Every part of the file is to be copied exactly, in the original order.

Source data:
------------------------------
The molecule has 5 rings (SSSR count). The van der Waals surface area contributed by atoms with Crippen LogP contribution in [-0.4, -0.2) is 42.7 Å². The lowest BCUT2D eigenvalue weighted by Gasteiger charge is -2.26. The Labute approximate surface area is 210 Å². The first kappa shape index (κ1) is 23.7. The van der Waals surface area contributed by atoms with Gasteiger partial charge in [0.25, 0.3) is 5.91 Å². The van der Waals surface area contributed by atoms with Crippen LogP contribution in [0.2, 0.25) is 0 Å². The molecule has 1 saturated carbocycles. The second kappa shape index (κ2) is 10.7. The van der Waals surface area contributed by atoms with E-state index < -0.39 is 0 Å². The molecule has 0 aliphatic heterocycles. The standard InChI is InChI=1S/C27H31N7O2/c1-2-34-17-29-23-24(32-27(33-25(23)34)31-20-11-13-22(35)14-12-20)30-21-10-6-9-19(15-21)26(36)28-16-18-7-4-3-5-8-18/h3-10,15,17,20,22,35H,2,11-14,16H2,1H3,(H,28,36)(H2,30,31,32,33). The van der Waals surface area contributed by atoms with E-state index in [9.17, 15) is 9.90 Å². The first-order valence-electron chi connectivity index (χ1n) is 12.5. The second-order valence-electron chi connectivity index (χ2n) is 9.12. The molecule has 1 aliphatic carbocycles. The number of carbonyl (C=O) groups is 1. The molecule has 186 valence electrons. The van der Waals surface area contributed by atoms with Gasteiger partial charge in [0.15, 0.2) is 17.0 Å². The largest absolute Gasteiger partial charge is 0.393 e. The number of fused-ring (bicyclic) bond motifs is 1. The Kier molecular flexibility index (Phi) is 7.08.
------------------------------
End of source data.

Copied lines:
The molecule has 5 rings (SSSR count). The van der Waals surface area contributed by atoms with Crippen LogP contribution in [-0.4, -0.2) is 42.7 Å². The lowest BCUT2D eigenvalue weighted by Gasteiger charge is -2.26. The Labute approximate surface area is 210 Å². The first kappa shape index (κ1) is 23.7. The van der Waals surface area contributed by atoms with Gasteiger partial charge in [0.25, 0.3) is 5.91 Å². The van der Waals surface area contributed by atoms with Crippen LogP contribution in [0.2, 0.25) is 0 Å². The molecule has 1 saturated carbocycles. The second kappa shape index (κ2) is 10.7. The van der Waals surface area contributed by atoms with E-state index < -0.39 is 0 Å². The molecule has 0 aliphatic heterocycles. The standard InChI is InChI=1S/C27H31N7O2/c1-2-34-17-29-23-24(32-27(33-25(23)34)31-20-11-13-22(35)14-12-20)30-21-10-6-9-19(15-21)26(36)28-16-18-7-4-3-5-8-18/h3-10,15,17,20,22,35H,2,11-14,16H2,1H3,(H,28,36)(H2,30,31,32,33). The van der Waals surface area contributed by atoms with E-state index in [9.17, 15) is 9.90 Å². The first-order valence-electron chi connectivity index (χ1n) is 12.5. The second-order valence-electron chi connectivity index (χ2n) is 9.12. The molecule has 1 aliphatic carbocycles. The number of carbonyl (C=O) groups is 1. The molecule has 186 valence electrons. The van der Waals surface area contributed by atoms with Gasteiger partial charge in [0.15, 0.2) is 17.0 Å². The largest absolute Gasteiger partial charge is 0.393 e. The number of fused-ring (bicyclic) bond motifs is 1. The Kier molecular flexibility index (Phi) is 7.08.